Near the end of the article, it states that BP will spend $500 million over the next 10 years to determine the impact of the spill on the environment, along with the environmental impact of the toxic oil dispersant they are using. It sounds like they’re using Louisiana as a lab to do experiments on.
Almost 70 miles of Louisiana coast are soaked with oil. That’s more land than the seashores of Maryland and Delaware combined, Gov. Bobby Jindal said Monday after Secretary of the Interior Ken Salazar and Secretary of Homeland Security Janet Napolitano were flown over the devastated coast. Napolitano said the federal government would “disperse it, boom it, burn it,” to keep more oil from coming ashore. But St. Bernard Parish President Craig Taffaro had a different idea. “I would be betting the plan is to let us die,” Taffaro said.
Federal officials delivered messages similar to Napolitano’s, but none wanted to address an incident that occurred last weekend, when BP and the Coast Guard abandoned 44 boats loaded with booms on Louisiana’s shores as thick black oil flooded into the marshlands.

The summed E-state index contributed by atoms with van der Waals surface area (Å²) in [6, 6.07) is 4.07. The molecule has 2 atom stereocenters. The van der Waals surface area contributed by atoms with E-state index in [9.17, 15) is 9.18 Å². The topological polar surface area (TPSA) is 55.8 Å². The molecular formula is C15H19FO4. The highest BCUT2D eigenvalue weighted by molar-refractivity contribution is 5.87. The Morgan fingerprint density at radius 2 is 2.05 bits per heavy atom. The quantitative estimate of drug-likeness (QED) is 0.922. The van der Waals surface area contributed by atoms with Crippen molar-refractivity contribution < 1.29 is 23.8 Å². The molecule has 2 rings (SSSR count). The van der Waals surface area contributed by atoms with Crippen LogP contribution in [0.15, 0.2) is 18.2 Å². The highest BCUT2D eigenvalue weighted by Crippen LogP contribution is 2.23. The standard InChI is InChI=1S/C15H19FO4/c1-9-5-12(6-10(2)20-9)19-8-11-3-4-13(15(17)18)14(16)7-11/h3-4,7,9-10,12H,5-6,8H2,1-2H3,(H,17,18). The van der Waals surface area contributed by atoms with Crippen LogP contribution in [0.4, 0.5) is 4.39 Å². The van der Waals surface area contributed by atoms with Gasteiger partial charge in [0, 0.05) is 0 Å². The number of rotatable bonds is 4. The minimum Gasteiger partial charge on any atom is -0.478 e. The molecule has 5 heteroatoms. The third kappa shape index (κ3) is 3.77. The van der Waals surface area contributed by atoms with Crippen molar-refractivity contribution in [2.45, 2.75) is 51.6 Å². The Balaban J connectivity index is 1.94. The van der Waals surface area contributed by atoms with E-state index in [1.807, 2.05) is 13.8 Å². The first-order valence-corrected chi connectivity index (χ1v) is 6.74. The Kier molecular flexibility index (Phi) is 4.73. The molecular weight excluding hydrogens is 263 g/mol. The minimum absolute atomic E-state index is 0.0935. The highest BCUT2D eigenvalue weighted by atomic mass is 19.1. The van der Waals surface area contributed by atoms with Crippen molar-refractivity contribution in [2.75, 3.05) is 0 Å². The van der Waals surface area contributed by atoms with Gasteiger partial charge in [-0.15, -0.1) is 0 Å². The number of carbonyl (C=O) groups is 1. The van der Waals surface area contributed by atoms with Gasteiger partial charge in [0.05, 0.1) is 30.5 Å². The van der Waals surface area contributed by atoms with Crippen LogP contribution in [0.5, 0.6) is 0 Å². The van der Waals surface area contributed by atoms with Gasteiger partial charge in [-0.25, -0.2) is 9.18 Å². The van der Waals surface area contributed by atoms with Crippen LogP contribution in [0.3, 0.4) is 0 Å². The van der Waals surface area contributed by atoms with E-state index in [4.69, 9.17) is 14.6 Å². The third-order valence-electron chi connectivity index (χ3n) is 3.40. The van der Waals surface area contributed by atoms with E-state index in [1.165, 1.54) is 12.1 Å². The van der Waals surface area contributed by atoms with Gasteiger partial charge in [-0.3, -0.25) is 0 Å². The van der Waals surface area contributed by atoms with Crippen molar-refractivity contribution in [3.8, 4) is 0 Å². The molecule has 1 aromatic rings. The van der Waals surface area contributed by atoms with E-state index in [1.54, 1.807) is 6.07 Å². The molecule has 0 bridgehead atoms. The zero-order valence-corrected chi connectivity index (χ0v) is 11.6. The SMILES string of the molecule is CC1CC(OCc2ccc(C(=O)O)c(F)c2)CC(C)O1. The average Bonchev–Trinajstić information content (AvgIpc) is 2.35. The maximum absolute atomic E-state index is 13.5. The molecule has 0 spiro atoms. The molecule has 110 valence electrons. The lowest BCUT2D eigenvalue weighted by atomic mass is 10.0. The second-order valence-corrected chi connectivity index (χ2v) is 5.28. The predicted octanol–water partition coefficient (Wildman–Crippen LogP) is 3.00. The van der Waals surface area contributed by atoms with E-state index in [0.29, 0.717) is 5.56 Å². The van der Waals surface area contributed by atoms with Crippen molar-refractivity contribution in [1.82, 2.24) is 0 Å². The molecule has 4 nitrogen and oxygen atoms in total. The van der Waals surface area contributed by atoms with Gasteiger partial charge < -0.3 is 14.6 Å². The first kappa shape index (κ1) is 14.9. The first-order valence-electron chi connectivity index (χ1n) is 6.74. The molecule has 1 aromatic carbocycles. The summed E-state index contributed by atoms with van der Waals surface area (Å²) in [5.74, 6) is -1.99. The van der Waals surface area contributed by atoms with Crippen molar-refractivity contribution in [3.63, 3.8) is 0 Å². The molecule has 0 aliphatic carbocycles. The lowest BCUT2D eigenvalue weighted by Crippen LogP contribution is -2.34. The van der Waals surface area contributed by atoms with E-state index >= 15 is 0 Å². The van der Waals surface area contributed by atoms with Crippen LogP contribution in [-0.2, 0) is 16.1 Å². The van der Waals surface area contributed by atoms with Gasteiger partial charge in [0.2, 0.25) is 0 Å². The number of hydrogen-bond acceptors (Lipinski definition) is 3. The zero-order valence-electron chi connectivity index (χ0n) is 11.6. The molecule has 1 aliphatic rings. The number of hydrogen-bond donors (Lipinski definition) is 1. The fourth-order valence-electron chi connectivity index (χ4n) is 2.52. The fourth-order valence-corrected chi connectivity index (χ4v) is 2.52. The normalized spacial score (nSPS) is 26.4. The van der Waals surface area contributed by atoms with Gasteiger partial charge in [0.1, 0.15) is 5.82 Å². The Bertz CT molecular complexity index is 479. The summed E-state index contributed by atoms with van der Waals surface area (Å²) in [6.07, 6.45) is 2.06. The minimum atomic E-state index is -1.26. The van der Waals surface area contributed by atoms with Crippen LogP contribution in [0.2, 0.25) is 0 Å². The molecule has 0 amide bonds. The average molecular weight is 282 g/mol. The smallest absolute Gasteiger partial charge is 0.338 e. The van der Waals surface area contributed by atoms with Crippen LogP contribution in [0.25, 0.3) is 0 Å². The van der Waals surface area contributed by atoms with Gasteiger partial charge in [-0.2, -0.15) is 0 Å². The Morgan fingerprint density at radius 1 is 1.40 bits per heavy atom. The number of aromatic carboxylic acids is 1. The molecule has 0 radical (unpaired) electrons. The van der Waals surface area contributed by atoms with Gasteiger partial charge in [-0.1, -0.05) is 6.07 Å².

BP was nowhere in sight as the oil inundated the fragile marshes. And the oil company has provided little explanation about what made it jump ship rather fight the oil as it hit land.
BP has continued to spray two chemical dispersants into the Gulf despite an order by the Environmental Protection Agency to end the spraying on Sunday night. The chemical dispersants, made by Corexit, are banned in BP’s homeland, the United Kingdom, because of their toxicity.
Ever since the April 20 explosion of the BP oil rig the Deepwater Horizon, oil has spewed unchecked from a broken well at the bottom of the Gulf of Mexico. At least 6 million gallons of crude have already gushed into the Gulf, though the estimates vary widely. Some experts have said that every week the spill has dumped more than the 11 million gallons the Exxon Valdez released off the Alaskan coast in 1989, in what was formerly the worst oil spill in U.S. history.
Far below Louisiana’s fragile wetlands are reserves of crude oil and other valuable minerals. Local residents speculated on Monday that BP is after the mineral rights, which it cannot touch while the wetlands are alive.
It’s a grim prospect, perhaps far-fetched, but not for those who live along the 70 miles of oil-saturated coast, who wonder what the heck happened this weekend when BP refused to fight the incoming oil.
“We can actually see birds that are covered in oil,” Gov. Jindal said Monday at the news conference in Galliano.